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Siegfried: Page 517
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in a manner that will not impede his freedom, but in fact will inspire Siegfried to do what must be done to redeem the gods. Wotan brought up his race of Waelsung heroes so that they would kill Fafner and take his Ring, Tarnhelm, and Hoard, thereby depriving Alberich of the opportunity to fulfill his threat to overthrow the gods. The Waelsung heroes’ sole purpose was to redeem the gods from Alberich’s curse on his Ring, the curse of consciousness, for the truth, once it rises up from the silent depths of the unconscious to the light of day, will destroy the gods (man’s belief in the gods).

Since I am proposing that Mime represents Wotan’s prosaic, practical motives behind his longing for redemption, the fact that Mime failed to teach Siegfried fear stems from the same motive as Wotan’s longing for a hero who would be freed from it. However, in order for Siegfried to fulfil Wotan’s wishes, such as winning control over Alberich’s Ring, without being consciously influenced by Wotan, Siegfried the artist-hero must be subliminally inspired by Wotan’s fear to do that deed, taking the Ring from Fafner and thus keeping it out of Alberich’s hands, which will redeem the gods from what they fear, Alberich’s curse on the Ring. In other words, Siegfried in some sense must learn the meaning of Wotan’s fear in order to find the inspiration to act upon Wotan’s desire that Siegfried redeem the gods from its cause. Mime asks himself how he can teach Siegfried fear, but Wotan has already solved that problem by leaving Siegfried heir to Bruennhilde, the repository of Wotan’s knowledge of all that he fears, who will in fact teach Siegfried fear, but will also teach Siegfried how he can forget his fear, through art. And that is why Wagner musically anticipated this when he called upon the motifs evoking Loge’s ring of fire, with which Wotan protects Bruennhilde in sleep from all suitors except the unconsciously inspired artist-hero, to rise out of the orchestra alongside the Serpent Motif #48, representing Fafner, whom Mime hopes will teach Siegfried fear. This, by the way, also explains the otherwise somewhat mysterious recurrence of #48, the Serpent Motif, at the very height of Siegfried’s and Bruennhilde’s love duet in S.3.3. The point is that the artist’s unconscious mind, Bruennhilde, who, as the repository for Wotan’s unspoken secret, the religious mysteries, gives birth to redemptive musical motifs, is the secular world’s substitute for lost religious faith, that faith predicated on, and protected by, fear of the truth (Fafner). To emancipate himself from the gods’ protection and influence, i.e., from religious faith and its fear of truth, Siegfried must now find his inspiration solely in the muse of art, his unconscious mind Bruennhilde, in whom religious man’s longing for transcendent value lives on subliminally in feeling, i.e., music.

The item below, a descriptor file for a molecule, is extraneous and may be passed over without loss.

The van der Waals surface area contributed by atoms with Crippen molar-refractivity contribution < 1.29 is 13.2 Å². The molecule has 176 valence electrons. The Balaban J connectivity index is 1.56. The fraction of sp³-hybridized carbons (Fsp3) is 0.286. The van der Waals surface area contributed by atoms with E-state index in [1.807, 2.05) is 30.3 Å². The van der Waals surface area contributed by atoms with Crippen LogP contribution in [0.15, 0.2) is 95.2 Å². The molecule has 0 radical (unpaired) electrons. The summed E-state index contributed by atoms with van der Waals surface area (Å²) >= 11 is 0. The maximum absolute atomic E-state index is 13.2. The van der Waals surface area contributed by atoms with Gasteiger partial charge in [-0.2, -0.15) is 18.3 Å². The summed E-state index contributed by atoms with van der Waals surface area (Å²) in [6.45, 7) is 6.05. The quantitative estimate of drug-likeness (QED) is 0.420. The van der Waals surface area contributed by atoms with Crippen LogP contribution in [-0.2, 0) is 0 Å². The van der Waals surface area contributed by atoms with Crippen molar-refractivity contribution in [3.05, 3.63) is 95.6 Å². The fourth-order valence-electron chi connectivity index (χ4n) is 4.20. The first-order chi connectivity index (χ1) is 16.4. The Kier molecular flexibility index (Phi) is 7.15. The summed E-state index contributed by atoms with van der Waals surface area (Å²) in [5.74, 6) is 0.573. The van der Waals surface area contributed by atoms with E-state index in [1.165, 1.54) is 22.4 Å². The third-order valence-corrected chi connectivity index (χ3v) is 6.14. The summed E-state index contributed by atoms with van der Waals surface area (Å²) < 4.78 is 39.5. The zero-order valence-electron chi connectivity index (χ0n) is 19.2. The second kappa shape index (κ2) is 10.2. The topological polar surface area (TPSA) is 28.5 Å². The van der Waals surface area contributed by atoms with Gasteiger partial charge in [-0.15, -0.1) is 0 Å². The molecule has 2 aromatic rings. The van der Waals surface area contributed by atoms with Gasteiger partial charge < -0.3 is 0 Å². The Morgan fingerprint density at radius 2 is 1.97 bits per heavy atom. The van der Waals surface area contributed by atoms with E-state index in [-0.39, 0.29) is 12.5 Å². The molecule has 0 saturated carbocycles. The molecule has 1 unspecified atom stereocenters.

In order to persuade Siegfried of the necessity of learning fear, Mime now appeals to practicality in suggesting that Siegfried still lacks the one thing he most needs to be able to make his way in the real world, fear. When Siegfried resists his advice, Mime appeals to Siegfried’s mother, intimating that Mime is actually acting on her wishes that Siegfried not go out into the world without first learning fear through Mime’s teaching. And we hear #66, the motif which calls to mind the tragic fate which the Waelsung heroes and Sieglinde share, and their mutual sympathy, as proxies for Wotan in his war with Alberich. Presumably Mime invokes Siegfried’s mother merely to exploit Siegfried’s sore point, since it seems unlikely that Sieglinde would have requested that Mime teach Siegfried fear. However, since I have already proposed that Bruennhilde (and in a sense even her mother Erda) is Siegfried’s metaphysical mother, we can pose this question anew. Erda, after all, did teach Wotan existential fear, and clearly, Bruennhilde is going to teach Siegfried fear subliminally once he penetrates her protective ring of fire. So we have to wonder whether Mime is

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